Chapter 10 | Hoben’s Passenger
If this was fear, Hoben wanted none of it.
It was all-encompassing. He felt his blood go cold within him, and a dread so deep that it reached his very core.
Two personalities fought inside of him. He felt the yearnings of a seven-year-old boy compete with his natural instincts to dash into the darkness. Crippling anxiety met recklessness. Hoben reeled. He wanted to retch, or cry, or cover himself with a blanket and huddle in a corner.
The party began descending down the staircase. Despite his better judgement, his legs began to quake, and a fearful moan escaped unbidden.
Run Ruh took his hand. “It’s alright, little pup. You’re safe with us.”
Amira pulled Thorn’s stuffed skeleton from her satchel, and placed in his hands. The plushy toy felt comforting and familiar, but Hoben scowled at needing to be placated by a toy. But he didn’t mind Amira’s brief grip of his other hand, her fingers cool against his sweating palm.
Hoben pushed against the intrusion; he felt it abstractly in his mind as though it almost took up physical space in his head. This would not do. They needed to deal with this problem, and fast.
Hoben scowled again, and followed reluctantly, forcing his feet to move. The staircase led into a dark, dank basement, the walls and ceilings hewn out of wood and earth.
An eerie chanting emanated throughout the floor. Its haunting, repetitive melody made Hoben’s blood curdle, and he turned to run — but Ruh Ruh tightened his grip on him and pulled him closer.
“We’ll protect you,” Ruh Ruh said, the dwarf’s voice gruff in his ear. Tears pricked Hoben’s eyes, threatening to pour out in a torrent.
The party proceeded down the tunnel, quickly finding two crypts, onto which the names Rosavalda Durst and Thornbolt Durst were engraved. Akra and Liam heaved the crypts open, finding them empty, just open coffins perched upon stone biers. Hoben felt a pull toward the crypt with the boy’s name, and the sudden urge to climb into the coffin and lie in it. It was if the boy had become just slightly sleepier, or calmer, being near it. But the fear returned full-force as they proceeded past it, despite Ruh Ruh’s reassurance that they would go back to it soon.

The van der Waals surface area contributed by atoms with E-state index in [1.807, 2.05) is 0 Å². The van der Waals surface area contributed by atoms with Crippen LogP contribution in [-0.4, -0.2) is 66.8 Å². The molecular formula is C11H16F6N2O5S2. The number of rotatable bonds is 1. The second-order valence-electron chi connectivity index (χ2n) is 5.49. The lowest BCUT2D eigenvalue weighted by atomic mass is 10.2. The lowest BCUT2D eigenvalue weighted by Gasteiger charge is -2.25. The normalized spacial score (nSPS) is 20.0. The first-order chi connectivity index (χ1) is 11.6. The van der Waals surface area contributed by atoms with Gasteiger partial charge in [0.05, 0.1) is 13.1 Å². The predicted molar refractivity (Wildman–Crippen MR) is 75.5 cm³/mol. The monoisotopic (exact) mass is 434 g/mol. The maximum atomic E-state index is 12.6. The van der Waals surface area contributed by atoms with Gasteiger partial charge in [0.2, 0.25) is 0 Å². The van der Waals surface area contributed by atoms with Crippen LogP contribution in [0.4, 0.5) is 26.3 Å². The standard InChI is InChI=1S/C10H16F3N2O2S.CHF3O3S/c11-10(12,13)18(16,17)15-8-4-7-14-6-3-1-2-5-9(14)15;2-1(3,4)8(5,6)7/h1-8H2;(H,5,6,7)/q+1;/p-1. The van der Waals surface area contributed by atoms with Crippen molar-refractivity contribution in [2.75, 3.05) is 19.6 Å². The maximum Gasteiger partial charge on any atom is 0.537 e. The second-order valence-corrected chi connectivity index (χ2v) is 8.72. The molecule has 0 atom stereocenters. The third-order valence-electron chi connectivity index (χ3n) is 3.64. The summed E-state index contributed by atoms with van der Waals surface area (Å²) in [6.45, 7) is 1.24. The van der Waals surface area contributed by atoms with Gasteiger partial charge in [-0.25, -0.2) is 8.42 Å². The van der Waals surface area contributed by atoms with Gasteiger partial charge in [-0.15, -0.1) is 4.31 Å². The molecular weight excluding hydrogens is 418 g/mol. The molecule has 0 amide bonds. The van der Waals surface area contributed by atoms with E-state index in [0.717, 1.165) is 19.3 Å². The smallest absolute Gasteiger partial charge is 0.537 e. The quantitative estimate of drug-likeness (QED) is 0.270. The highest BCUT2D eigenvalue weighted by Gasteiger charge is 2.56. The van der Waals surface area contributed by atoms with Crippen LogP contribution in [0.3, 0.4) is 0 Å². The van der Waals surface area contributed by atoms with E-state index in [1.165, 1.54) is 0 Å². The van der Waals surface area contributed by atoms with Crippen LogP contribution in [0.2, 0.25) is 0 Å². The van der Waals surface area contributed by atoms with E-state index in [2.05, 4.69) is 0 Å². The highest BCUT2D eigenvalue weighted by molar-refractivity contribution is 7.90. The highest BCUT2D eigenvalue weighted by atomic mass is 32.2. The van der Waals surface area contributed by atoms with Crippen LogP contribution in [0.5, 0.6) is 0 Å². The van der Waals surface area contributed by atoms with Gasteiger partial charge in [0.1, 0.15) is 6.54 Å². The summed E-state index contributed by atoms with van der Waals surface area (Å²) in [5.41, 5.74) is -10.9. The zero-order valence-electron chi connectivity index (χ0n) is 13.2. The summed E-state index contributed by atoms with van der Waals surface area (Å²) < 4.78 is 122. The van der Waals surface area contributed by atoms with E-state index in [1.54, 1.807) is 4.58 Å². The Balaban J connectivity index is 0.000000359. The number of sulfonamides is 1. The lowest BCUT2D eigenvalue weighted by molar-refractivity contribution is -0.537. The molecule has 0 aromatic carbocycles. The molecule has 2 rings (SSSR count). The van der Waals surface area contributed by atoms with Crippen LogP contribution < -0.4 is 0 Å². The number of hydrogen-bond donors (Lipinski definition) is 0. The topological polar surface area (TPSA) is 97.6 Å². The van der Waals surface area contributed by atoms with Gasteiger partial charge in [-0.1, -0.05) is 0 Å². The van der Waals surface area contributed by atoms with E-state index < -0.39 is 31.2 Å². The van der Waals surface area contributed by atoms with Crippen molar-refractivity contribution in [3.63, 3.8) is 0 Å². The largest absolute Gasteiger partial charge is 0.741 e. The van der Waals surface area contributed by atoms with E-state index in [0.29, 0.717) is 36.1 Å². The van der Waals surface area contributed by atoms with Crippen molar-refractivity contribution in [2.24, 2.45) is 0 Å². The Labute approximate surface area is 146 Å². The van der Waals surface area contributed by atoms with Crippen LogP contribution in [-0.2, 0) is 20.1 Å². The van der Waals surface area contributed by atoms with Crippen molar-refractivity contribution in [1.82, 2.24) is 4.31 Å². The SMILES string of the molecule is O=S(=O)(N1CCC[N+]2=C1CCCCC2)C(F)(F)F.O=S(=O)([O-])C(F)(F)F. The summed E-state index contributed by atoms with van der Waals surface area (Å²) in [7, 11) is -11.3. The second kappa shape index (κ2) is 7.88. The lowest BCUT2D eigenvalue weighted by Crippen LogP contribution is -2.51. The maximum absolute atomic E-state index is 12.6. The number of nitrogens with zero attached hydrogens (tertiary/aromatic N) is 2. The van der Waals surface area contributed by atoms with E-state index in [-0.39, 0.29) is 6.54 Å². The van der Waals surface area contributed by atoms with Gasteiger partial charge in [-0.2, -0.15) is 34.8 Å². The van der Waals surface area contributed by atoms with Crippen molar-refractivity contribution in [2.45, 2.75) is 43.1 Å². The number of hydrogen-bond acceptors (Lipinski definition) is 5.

Hoben clamped a hand over his ears. The chanting was terrifying. The darkness was terrifying. The dining hall they discovered, with the body parts and blood strewn about haphazardly, was terrifying. The scent of mold and decay was thick in his nostrils. The jasmine he had brushed against his mustache seemed so long ago, and he missed its strong, floral bite that overwhelmed all other scents.
Akra put a foot into the dining hall. From a dark alcove, they heard the sickening sound of something heavy and slimy slithering on the stone and dirt floor. Hoben went cold from head to toe, like something frigid had been injected into his veins.
A serpent-like creature came into view, but it wasn’t like any serpent Hoben had ever expected to encounter. Its body was fat and sluggish and glistening. Hoben swore its head tore; it split into tentacles, and from the center was a disgusting, wet mouth outlined by a sharp beak.
Hoben froze. From over his head, a bolt flew through the air, whistling as it cut through. He watched, helpless, as it went straight into the mouth of the creature, and it recoiled, emitting a horrible noise, before collapsing.
The party turned around and looked at the ranger in the back, who lowered his crossbow, pleased.
In this midst of his fright, Hoben felt a familiar seedling of himself emerge in his mind, through the fog of possession, and it held just a touch of jealousy.